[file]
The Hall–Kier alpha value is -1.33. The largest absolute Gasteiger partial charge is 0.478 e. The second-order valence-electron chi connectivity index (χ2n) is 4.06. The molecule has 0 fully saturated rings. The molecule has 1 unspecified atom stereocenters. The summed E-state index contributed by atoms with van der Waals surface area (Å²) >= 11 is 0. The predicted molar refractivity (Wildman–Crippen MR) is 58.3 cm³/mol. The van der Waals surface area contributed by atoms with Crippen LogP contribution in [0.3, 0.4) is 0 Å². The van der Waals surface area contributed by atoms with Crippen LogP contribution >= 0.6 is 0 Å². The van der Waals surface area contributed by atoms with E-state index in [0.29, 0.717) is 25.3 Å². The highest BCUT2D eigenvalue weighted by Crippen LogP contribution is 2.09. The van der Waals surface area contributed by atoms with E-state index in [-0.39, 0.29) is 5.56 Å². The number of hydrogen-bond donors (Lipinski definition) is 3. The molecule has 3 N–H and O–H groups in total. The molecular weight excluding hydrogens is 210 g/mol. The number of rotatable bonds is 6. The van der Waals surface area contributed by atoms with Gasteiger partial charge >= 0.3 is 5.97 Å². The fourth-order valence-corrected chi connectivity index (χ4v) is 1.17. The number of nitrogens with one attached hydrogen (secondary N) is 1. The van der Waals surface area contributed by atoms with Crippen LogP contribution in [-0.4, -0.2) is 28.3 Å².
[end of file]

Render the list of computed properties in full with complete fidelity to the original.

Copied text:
The Hall–Kier alpha value is -1.33. The largest absolute Gasteiger partial charge is 0.478 e. The second-order valence-electron chi connectivity index (χ2n) is 4.06. The molecule has 0 fully saturated rings. The molecule has 1 unspecified atom stereocenters. The summed E-state index contributed by atoms with van der Waals surface area (Å²) >= 11 is 0. The predicted molar refractivity (Wildman–Crippen MR) is 58.3 cm³/mol. The van der Waals surface area contributed by atoms with Crippen LogP contribution in [0.3, 0.4) is 0 Å². The van der Waals surface area contributed by atoms with Crippen LogP contribution >= 0.6 is 0 Å². The van der Waals surface area contributed by atoms with E-state index in [0.29, 0.717) is 25.3 Å². The highest BCUT2D eigenvalue weighted by Crippen LogP contribution is 2.09. The van der Waals surface area contributed by atoms with E-state index in [-0.39, 0.29) is 5.56 Å². The number of hydrogen-bond donors (Lipinski definition) is 3. The molecule has 3 N–H and O–H groups in total. The molecular weight excluding hydrogens is 210 g/mol. The number of rotatable bonds is 6. The van der Waals surface area contributed by atoms with Gasteiger partial charge >= 0.3 is 5.97 Å². The fourth-order valence-corrected chi connectivity index (χ4v) is 1.17. The number of nitrogens with one attached hydrogen (secondary N) is 1. The van der Waals surface area contributed by atoms with Crippen LogP contribution in [-0.4, -0.2) is 28.3 Å².